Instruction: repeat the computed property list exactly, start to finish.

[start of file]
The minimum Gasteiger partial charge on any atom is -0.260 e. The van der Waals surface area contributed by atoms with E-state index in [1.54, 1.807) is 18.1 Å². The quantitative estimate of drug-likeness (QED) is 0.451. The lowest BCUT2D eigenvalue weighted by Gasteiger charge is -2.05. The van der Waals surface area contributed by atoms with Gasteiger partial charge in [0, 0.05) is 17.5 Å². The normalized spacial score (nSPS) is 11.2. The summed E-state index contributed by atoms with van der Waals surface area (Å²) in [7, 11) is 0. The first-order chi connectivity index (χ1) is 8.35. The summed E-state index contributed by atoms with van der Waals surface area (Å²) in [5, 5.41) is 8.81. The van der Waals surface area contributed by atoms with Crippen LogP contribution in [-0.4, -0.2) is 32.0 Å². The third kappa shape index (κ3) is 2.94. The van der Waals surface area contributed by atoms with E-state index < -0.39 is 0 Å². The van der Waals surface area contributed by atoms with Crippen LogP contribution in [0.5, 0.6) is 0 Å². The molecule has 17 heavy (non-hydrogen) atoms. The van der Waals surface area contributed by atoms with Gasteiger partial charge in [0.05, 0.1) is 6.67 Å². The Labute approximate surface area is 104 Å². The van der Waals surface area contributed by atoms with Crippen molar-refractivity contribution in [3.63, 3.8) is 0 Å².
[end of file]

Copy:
The minimum Gasteiger partial charge on any atom is -0.260 e. The van der Waals surface area contributed by atoms with E-state index in [1.54, 1.807) is 18.1 Å². The quantitative estimate of drug-likeness (QED) is 0.451. The lowest BCUT2D eigenvalue weighted by Gasteiger charge is -2.05. The van der Waals surface area contributed by atoms with Gasteiger partial charge in [0, 0.05) is 17.5 Å². The normalized spacial score (nSPS) is 11.2. The summed E-state index contributed by atoms with van der Waals surface area (Å²) in [7, 11) is 0. The first-order chi connectivity index (χ1) is 8.35. The summed E-state index contributed by atoms with van der Waals surface area (Å²) in [5, 5.41) is 8.81. The van der Waals surface area contributed by atoms with Crippen LogP contribution in [-0.4, -0.2) is 32.0 Å². The third kappa shape index (κ3) is 2.94. The van der Waals surface area contributed by atoms with E-state index < -0.39 is 0 Å². The van der Waals surface area contributed by atoms with Crippen LogP contribution in [0.5, 0.6) is 0 Å². The molecule has 17 heavy (non-hydrogen) atoms. The van der Waals surface area contributed by atoms with Gasteiger partial charge in [0.05, 0.1) is 6.67 Å². The Labute approximate surface area is 104 Å². The van der Waals surface area contributed by atoms with Crippen molar-refractivity contribution in [3.63, 3.8) is 0 Å².